Giving it your best shot

By Sarah Ivey

Herald photographer Sarah Ivey shares her top tips for making sure your holiday snaps are keepers

Before you get snap happy these holidays, bear a few points in mind to achieve a better picture. Photo / Brett Phibbs
Before you get snap happy these holidays, bear a few points in mind to achieve a better picture. Photo / Brett Phibbs

Once upon a time I was a little girl with a throw-away panoramic film camera. Like most people, I was delighted when I came away from a summer holiday with a few good images, and disappointed with all the ones that didn't quite work.

So, before you launch into your holiday snaps, guns blazing, and shoot everything and anything that you think might make a picture, have a read of the tips below.

With a little care and attention, you will find your results a lot more pleasing (and create better entries for the Herald's holiday photo competition).

You also don't need a top of the line camera to get good results.

Keep the horizon straight
Unless you're wanting some quirky effect, it's usually best to keep things on the flat and make sure the ocean isn't sliding downhill or a house in the distance isn't resembling the Leaning Tower of Pisa.

Turn the camera around every now and then to shoot vertical images
Landscapes are usually well suited to a horizontal format, however some subjects, such as people, fill the frame better in a vertical format.

Be aware of cutting off limbs
If you're shooting people, avoid cutting off their arms or feet.

Make sure you step backwards if you can't fit everything in the frame.

Use the zoom function
If you only want people's faces, zoom in to remove distracting surroundings

Check the background
Try to avoid having poles behind people, so they don't appear to have things growing out of their heads. If you're shooting inside, move away from unnecessary clutter or distracting bright objects.

Use flash when shooting outdoors
When in bright sunlight, position people with their backs to the sun and turn the flash on.

That way they won't be squinting and the flash will fill in the shadows on their faces.

Have the subject off-centre
Instead of placing your main subject in the centre of the scene - with a lot of dead space around it - move your camera until the subject is off to the side.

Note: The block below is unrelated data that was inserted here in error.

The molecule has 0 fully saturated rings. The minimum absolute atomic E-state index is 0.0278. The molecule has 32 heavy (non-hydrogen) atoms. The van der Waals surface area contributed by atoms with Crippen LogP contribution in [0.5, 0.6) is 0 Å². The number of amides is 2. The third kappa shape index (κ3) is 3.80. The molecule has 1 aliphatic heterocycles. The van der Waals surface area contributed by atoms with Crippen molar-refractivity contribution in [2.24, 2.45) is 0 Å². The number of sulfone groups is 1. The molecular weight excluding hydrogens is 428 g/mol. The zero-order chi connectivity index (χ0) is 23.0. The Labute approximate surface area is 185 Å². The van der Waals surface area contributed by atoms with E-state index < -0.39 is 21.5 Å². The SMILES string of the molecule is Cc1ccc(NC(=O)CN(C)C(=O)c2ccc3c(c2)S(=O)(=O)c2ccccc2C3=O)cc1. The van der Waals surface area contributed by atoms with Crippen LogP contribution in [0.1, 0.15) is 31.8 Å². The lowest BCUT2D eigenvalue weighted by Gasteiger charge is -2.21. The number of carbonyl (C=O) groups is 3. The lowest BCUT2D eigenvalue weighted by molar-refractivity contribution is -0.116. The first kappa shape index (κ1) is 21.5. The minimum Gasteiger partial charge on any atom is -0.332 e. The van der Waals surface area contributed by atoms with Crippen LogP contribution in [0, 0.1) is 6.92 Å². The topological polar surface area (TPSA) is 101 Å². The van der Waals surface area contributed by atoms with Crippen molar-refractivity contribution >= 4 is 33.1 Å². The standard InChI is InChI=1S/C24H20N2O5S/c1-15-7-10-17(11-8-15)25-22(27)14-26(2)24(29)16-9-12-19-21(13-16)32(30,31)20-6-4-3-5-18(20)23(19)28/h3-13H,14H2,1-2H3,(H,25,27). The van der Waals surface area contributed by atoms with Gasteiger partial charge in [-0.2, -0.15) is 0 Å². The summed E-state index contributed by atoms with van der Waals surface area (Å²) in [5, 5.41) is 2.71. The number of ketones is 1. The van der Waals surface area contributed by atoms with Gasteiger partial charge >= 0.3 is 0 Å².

For people, turn their shoulders inwards slightly so they're looking more towards the centre of the frame. This will give a more balanced composition.

What to look for in your camera

A lot of cameras have functions you'll never use. Make sure you take into account what you want it for. You don't need to spend thousands on a camera with all the bells and whistles if you're never going to use them. You can get a reasonable point and shoot for around $400.

Go for optical zoom rather than digital zoom
Most people who have used a 35mm camera or an APS camera are aware of only optical zoom. Optical zoom uses the optics (lens) of the camera to bring the subject closer. Digital zoom is an invention of digital video cameras. It is not uncommon to see digital videocams with 300x digital zoom. What digital zoom does is enlarge a portion of the image, thus "simulating" optical zoom. The camera crops a portion of the image and then enlarges it to size. In so doing, you lose image quality.

Don't get carried away with megapixels
In 1999 when digital cameras were only 1.2 or 2 MP, each megapixel mattered if you were making bigger prints. Now even the cheapest have at least 5 or 6 MP, enough for any size print. If you go for 8 or 9 MP you'll have ample to play with. Most of the time people don't have their cameras set to shoot the largest file size.

Ask how the camera performs at a high ISO level
One of the major differences between a consumer digital camera and a Digital Single Lens Reflex (DSLR) is that the former produces images with a lot of "noise" when using high ISOs and long exposure times, and the latter is practically noise-free. Noise is apparent by the presence of colour speckles where there should be none.

- NZ Herald

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